While regular monitoring of hydrogen sulfide levels show that they exceed safe levels, there have been no cases or penalties brought up against Georgia-Pacific. Many people seem skeptical of the residents’ ailments and complains. Nearly a third of the vulnerable community of Crossett lives below the poverty line, compounding even more health problems for many residents.

As the director for the Department of Environmental Quality of Arkansas, you must protect underrepresented communities, especially, from threats such as this. Georgia-Pacific can no longer claim that it is not responsible for hydrogen sulfide emissions or that it has no way of measuring how much it is releasing. Plenty of evidence has shown that they are the 13th biggest producers of hydrogen sulfide of a list of 508 facilities. I hope that you take appropriate action and begin helping these communities by protecting them from unjust environmental hazard exposure.


[Your Name Here]

Photo Credit: Nicolaus Czarnecki

Empower Citizens to Take Polluting Chemical Companies to Court

Target: Phil Scott, Vermont Governor

Goal: Pass bill to protect Vermont citizens from toxic chemicals and hold corporations accountable for pollution.

Citizens of Vermont who have suffered horrific health consequences from pollution may soon have the state’s support behind them, but only if the state’s House of Representatives and governor have their back. Vermont’s Senate passed a bill that will help Vermont citizens with medical expenses and reduced property value due to toxic contamination from nearby companies. In 2016, citizens discovered they had been drinking contaminated drinking water (some had been drinking it for decades), prompting the Senate to pass a bill that would raise polluters’ liability. In addition, it would ensure that citizens have access to court if they fall victim to chemical poisoning. There has been intense opposition to the bill, with lobbyists citing extremely high insurance costs for both homeowners and business, as well unfair liability laws.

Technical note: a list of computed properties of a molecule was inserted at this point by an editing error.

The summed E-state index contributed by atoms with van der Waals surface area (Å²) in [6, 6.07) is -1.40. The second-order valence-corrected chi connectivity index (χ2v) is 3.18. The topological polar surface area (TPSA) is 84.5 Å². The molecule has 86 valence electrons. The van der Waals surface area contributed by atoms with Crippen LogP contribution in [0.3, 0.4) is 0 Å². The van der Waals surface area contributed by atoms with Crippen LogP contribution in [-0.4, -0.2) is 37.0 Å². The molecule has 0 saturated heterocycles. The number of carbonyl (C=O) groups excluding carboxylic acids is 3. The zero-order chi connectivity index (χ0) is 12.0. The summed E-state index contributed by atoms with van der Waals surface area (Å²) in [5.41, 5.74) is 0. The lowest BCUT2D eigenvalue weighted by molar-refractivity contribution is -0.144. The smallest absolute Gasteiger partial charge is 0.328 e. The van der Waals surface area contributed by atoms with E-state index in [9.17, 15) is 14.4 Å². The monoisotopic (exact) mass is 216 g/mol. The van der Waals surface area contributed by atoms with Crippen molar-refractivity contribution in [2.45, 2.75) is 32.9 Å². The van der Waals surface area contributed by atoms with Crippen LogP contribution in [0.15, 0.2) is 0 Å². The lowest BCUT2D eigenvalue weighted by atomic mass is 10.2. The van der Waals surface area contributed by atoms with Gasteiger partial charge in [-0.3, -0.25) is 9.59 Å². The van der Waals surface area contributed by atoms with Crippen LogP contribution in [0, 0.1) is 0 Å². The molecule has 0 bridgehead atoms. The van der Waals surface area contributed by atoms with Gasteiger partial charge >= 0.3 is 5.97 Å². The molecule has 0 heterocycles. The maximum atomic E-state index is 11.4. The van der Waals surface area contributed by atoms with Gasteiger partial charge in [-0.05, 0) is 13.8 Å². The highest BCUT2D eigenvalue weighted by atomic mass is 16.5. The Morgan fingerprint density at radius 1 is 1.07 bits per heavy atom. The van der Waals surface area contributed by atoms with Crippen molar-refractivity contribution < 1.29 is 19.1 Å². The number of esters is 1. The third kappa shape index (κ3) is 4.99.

The cost of toxic pollution would pass from citizens and taxpayers to companies. This bill would serve justice for those affected by the contaminated drinking waters in Bennington. Although there are still legal wording and technical issues to adjust in the bill, this is the first step in ensuring that citizens are not held responsible for contamination. The companies should be responsible for any and all chemicals that they release.

While many fear that the insurance costs would be too high, those supporting the bill argue that companies should have no reason to worry if they are not actively releasing harmful chemicals. While the bill must still be picked up by the House of Representatives, there is hopeful momentum that the Governor will approve it. Sign the petition below to urge Governor Scott to pass the bill and help victims of toxic pollution find justice.


Dear Mr. Scott,

Recently, a bill was passed that places liability on companies for releasing toxic chemicals and harming citizens. In 2016, citizens of Bennington discovered that they had been drinking contaminated water for decades. The company had been releasing pollutants in the air that found their way into the residents’ wells. This is an example of companies holding no responsibility for chemical pollution. The bill would make sure that these residents find justice and that companies comply to pollution rules.

Corporations should not freely pollute air and water while citizens suffer and pay the price. In many cases, residents are inflicted with medical bills and reduced property values, in addition to declining health. Often, they are exposed to chemicals without their knowledge due to lax chemical pollution rules. This bill would ensure that victims of toxic pollution have access to a court proceeding and that companies pay when they do wrong. I hope that you pass this bill to ensure that from now on, at least in Vermont, companies take responsibility for toxic pollution.


[Your Name Here]

Photo Credit: Justin Hawk

Polar Bears Plagued by Mysterious Illness